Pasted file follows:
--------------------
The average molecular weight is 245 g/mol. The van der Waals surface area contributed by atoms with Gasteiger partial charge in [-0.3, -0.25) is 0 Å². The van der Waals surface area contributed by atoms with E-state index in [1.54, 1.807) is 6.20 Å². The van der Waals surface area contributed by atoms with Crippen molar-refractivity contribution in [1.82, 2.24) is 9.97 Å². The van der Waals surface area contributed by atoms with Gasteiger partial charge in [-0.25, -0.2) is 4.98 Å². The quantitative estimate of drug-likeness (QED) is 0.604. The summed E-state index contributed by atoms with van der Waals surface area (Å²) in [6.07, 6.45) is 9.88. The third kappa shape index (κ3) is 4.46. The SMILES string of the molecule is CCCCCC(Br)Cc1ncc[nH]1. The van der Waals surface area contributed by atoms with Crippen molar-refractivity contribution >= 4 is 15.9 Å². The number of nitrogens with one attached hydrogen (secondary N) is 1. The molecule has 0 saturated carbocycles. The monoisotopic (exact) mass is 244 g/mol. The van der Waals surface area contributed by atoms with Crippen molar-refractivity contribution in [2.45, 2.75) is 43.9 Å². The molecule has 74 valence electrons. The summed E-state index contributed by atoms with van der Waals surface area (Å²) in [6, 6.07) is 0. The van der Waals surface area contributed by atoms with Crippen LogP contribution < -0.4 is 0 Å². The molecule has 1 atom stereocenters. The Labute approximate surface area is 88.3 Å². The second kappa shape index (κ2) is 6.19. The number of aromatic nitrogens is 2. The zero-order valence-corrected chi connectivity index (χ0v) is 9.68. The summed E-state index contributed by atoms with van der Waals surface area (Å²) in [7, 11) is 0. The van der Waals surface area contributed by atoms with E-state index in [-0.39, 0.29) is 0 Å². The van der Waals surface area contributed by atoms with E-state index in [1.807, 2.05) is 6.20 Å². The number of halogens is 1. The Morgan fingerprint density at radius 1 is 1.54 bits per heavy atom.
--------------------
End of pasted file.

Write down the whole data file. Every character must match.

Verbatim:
The average molecular weight is 245 g/mol. The van der Waals surface area contributed by atoms with Gasteiger partial charge in [-0.3, -0.25) is 0 Å². The van der Waals surface area contributed by atoms with E-state index in [1.54, 1.807) is 6.20 Å². The van der Waals surface area contributed by atoms with Crippen molar-refractivity contribution in [1.82, 2.24) is 9.97 Å². The van der Waals surface area contributed by atoms with Gasteiger partial charge in [-0.25, -0.2) is 4.98 Å². The quantitative estimate of drug-likeness (QED) is 0.604. The summed E-state index contributed by atoms with van der Waals surface area (Å²) in [6.07, 6.45) is 9.88. The third kappa shape index (κ3) is 4.46. The SMILES string of the molecule is CCCCCC(Br)Cc1ncc[nH]1. The van der Waals surface area contributed by atoms with Crippen molar-refractivity contribution >= 4 is 15.9 Å². The number of nitrogens with one attached hydrogen (secondary N) is 1. The molecule has 0 saturated carbocycles. The monoisotopic (exact) mass is 244 g/mol. The van der Waals surface area contributed by atoms with Crippen molar-refractivity contribution in [2.45, 2.75) is 43.9 Å². The molecule has 74 valence electrons. The summed E-state index contributed by atoms with van der Waals surface area (Å²) in [6, 6.07) is 0. The van der Waals surface area contributed by atoms with Crippen LogP contribution < -0.4 is 0 Å². The molecule has 1 atom stereocenters. The Labute approximate surface area is 88.3 Å². The second kappa shape index (κ2) is 6.19. The number of aromatic nitrogens is 2. The zero-order valence-corrected chi connectivity index (χ0v) is 9.68. The summed E-state index contributed by atoms with van der Waals surface area (Å²) in [7, 11) is 0. The van der Waals surface area contributed by atoms with E-state index in [-0.39, 0.29) is 0 Å². The van der Waals surface area contributed by atoms with E-state index in [1.807, 2.05) is 6.20 Å². The number of halogens is 1. The Morgan fingerprint density at radius 1 is 1.54 bits per heavy atom.